Wednesday, April 20, 2011

Largemouth Bass

So, you know how to catch largemouth bass. But where do you catch largemouth bass? I remember someone saying 90% of fishing is finding the fish. I believe this is completely true. When I fish for bass I am constantly changing areas to fish. Most of the time I believe bass will either strike a lure or there are no fish nearby. What I usually do to an area when bass could be anywhere (for example, excessive weeds on bottom of lake) I try fan casting.

Fan casting is where you cast your lure through a vast amount of space. What you do is cast from left to right until all the water in the area has been fished. Now, only do this 1 or 2 times and then move on to another area. A good example of when to use the fan-casting technique is a small, featureless pond where pin-pointing the place of a bass is next to impossible.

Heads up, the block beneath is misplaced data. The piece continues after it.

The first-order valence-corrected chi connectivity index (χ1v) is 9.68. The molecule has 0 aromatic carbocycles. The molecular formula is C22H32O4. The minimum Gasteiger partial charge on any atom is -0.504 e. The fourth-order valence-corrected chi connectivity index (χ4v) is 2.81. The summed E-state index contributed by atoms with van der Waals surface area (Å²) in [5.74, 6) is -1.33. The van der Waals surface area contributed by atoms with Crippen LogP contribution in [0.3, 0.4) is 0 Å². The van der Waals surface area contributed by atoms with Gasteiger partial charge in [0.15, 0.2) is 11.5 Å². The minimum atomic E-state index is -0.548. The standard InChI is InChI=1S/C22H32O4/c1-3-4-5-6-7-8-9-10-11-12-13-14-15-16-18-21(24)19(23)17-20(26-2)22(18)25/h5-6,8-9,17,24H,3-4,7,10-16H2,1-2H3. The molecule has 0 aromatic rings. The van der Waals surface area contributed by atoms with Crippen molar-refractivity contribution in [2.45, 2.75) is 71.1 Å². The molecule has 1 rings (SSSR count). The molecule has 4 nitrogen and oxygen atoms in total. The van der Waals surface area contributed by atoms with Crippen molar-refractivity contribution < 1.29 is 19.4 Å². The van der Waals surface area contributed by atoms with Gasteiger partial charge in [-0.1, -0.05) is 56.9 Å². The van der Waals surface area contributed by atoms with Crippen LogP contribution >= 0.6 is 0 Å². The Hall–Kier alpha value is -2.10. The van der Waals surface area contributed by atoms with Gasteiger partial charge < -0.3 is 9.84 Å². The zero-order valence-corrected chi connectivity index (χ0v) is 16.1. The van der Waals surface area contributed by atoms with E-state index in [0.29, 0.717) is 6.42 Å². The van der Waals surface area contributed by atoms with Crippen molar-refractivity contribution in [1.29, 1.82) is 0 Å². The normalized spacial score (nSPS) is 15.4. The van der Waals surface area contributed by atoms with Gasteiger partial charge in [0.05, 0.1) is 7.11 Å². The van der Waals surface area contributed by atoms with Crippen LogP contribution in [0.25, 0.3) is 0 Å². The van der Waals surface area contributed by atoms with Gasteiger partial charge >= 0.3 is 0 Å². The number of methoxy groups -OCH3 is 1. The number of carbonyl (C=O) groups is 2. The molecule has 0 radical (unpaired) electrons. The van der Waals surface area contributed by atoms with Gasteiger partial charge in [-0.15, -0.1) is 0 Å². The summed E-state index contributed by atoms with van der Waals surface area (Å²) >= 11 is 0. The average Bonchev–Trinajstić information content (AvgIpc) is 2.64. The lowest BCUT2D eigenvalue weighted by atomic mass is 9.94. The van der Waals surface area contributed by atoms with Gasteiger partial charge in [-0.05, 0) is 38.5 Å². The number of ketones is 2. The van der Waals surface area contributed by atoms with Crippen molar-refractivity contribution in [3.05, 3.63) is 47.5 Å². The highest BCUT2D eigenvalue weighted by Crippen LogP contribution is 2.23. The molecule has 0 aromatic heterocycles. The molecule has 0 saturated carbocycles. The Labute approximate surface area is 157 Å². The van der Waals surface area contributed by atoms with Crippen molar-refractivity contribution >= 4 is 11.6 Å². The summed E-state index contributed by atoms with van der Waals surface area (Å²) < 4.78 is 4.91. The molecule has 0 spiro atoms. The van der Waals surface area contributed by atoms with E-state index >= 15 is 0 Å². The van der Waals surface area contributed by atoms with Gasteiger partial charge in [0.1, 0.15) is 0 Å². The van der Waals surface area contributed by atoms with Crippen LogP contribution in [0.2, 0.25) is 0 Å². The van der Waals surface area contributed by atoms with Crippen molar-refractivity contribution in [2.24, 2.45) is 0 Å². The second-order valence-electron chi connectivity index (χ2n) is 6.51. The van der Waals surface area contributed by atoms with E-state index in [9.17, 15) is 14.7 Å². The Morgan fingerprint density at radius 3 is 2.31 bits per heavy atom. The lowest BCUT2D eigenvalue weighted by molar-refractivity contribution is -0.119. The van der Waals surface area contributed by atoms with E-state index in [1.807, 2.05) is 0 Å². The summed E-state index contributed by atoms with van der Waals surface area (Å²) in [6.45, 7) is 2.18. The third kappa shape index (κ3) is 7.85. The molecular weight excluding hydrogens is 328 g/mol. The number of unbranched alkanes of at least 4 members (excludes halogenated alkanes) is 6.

When fishing a lake always ask yourself these questions, does it provide food? Does it provide cover? And is it the right temperature?

Finding the right temperature is easy. Most of the time largemouth bass can be found in 10 feet or less of water. That is because that area of water is usually the warmest and largemouth bass like warm water.

Cover is used to hide away from predators and to easily ambush prey. Good examples of cover are drop-offs, flooded timber, edge of weedlines, and lily pads. Though, lily pads are best fished when there is no other cover nearby. The best type of cover is cover that is close to deep water.

Many people confuse structure with cover. Structure is any change in the bottom of the lake. A sudden underwater point on the bottom of the lake is considered structure, while submerged trees or lily pads are examples of cover. A good rule of thumb for structure is anything that looks different from everything else.

Now if you can find a place between 2 to 15 feet of water, some structure, and some cover, you may have just found a potential hot spot.